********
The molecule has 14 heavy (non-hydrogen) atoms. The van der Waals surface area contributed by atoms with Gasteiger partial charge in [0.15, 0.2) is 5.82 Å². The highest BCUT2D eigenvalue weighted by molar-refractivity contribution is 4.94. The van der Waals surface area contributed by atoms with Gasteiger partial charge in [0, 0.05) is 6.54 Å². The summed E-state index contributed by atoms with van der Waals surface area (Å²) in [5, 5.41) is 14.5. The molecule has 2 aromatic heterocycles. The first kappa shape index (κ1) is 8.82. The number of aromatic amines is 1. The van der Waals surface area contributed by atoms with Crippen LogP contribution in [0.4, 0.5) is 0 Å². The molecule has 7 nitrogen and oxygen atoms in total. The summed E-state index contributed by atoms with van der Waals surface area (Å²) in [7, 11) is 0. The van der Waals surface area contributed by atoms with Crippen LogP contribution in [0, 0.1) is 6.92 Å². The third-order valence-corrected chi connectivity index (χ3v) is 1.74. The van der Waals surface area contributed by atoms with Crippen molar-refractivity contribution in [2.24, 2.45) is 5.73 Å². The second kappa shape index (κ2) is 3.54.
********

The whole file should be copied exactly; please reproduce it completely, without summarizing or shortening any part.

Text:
The molecule has 14 heavy (non-hydrogen) atoms. The van der Waals surface area contributed by atoms with Gasteiger partial charge in [0.15, 0.2) is 5.82 Å². The highest BCUT2D eigenvalue weighted by molar-refractivity contribution is 4.94. The van der Waals surface area contributed by atoms with Gasteiger partial charge in [0, 0.05) is 6.54 Å². The summed E-state index contributed by atoms with van der Waals surface area (Å²) in [5, 5.41) is 14.5. The molecule has 2 aromatic heterocycles. The first kappa shape index (κ1) is 8.82. The number of aromatic amines is 1. The van der Waals surface area contributed by atoms with Crippen LogP contribution in [0.4, 0.5) is 0 Å². The molecule has 7 nitrogen and oxygen atoms in total. The summed E-state index contributed by atoms with van der Waals surface area (Å²) in [7, 11) is 0. The van der Waals surface area contributed by atoms with Crippen LogP contribution in [0, 0.1) is 6.92 Å². The third-order valence-corrected chi connectivity index (χ3v) is 1.74. The van der Waals surface area contributed by atoms with Crippen molar-refractivity contribution in [2.24, 2.45) is 5.73 Å². The second kappa shape index (κ2) is 3.54.